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Harrine Freeman is a speaker, author and personal finance expert. Read more »
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The holiday season is quickly approaching. While it is a wonderful time of the year, many parents find themselves filled with stress, anxiety, pressure or guilt -- especially if their finances are tight. Children don't make it any easier, as they constantly recite the list of games, toys and electronics they're expecting.
If you don't have the money to buy a lot of gifts or celebrate the holidays the way you would like, then it's best to be honest with yourself -- and your children. Buy what you can afford and only use your credit card to purchase gifts if you can pay off the debt in two or three months. Remember, we just finished experiencing a recession and many of us are still feeling the effects. Besides, the holidays are really about spending time with your family and friends, being thankful, reflecting on the past year, and thinking about things you would like to change in the New Year.
So, before December arrives, consider these seven tips to navigate your finances during the holidays:
1. Manage expectations. Many times, children's expectations for holiday gifts are obtained from friends, classmates or from watching television. Be realistic: Let your children know your financial situation and give them a price limit for holidays gifts. If they can only get one big gift or one toy, tell them as soon as possible. If your children still believe in Santa, buy several small gifts from the dollar store (gifts that actually cost a dollar). Also, help your kids understand that receiving gifts doesn't mean a better holiday experience; spending time with loved ones is the most important thing.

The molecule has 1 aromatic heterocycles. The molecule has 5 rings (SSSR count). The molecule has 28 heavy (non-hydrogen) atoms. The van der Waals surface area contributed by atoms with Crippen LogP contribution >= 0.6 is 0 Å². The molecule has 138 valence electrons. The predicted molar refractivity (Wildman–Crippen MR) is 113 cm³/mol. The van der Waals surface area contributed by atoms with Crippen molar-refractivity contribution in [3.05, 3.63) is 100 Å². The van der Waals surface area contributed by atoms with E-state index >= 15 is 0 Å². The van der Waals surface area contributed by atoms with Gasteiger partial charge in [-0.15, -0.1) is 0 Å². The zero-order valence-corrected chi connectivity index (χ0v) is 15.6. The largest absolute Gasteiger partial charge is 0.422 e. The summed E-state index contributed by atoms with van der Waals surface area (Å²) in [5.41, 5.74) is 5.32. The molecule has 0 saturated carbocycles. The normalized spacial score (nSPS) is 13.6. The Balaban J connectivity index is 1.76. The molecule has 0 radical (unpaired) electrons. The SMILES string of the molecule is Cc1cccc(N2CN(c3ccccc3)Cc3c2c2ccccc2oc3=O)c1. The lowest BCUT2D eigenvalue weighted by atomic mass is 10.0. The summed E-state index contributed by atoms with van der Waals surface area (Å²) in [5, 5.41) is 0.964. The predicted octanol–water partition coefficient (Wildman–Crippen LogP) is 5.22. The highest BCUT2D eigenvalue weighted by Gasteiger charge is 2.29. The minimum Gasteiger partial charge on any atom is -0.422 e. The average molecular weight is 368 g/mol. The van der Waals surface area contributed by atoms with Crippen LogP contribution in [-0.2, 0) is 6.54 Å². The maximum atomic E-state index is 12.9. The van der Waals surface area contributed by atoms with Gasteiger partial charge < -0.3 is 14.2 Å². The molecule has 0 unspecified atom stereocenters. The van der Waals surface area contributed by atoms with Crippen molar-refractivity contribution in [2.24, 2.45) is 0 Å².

2. Create a budget. Set a spending limit for your holiday shopping including groceries, gifts, etc. This will reduce your chances of going into debt and relieve the stress of having to buy things that aren't in your budget. Don't go into debt trying to buy gifts for your children. Do they really need a new desktop or laptop, or can they use the one they have until next year?
3. Be strong. Don't give in to puppy-dog eyes, whining or complaining from your children. Stay firm with your decision about gifts for the holidays. Giving in to your children sets unrealistic expectations and does not prepare them for the disappointments that occur in the real world.
4. Be prepared for unexpected gifts. If your children decide to give gifts to their babysitter, teachers or new friends, don't be alarmed. Let your child help you bake cookies or make handmade gifts for those people.
5. If you have an ex-spouse, consult with her or him. Make sure your children are not asking for the same gifts and are not using guilt as a way to get more from both parents.
6. Follow traditions. Continue or start inexpensive family traditions such as cooking or baking special treats together or going through the neighborhood caroling. Another idea is to have your child gather gently used toys to donate. This will get her in the holiday spirit, keep her active and distract her from thinking about all the gifts she wants for the holidays.
7. Volunteer. Consider letting older kids volunteer to help sick children or the homeless. Not only will they learn the meaning of compassion, but it will also help change their perspective about life and what's really important. Other children and families have less than they do. Explain that they should be appreciative of whatever they have.
I hope you find these tips helpful. Tell me, what kinds of things are you going to do to save money over the holidays?
Sorry, Harrine Freeman is no longer taking questions. Feel free to comment on the article and let us know what you think about the topic.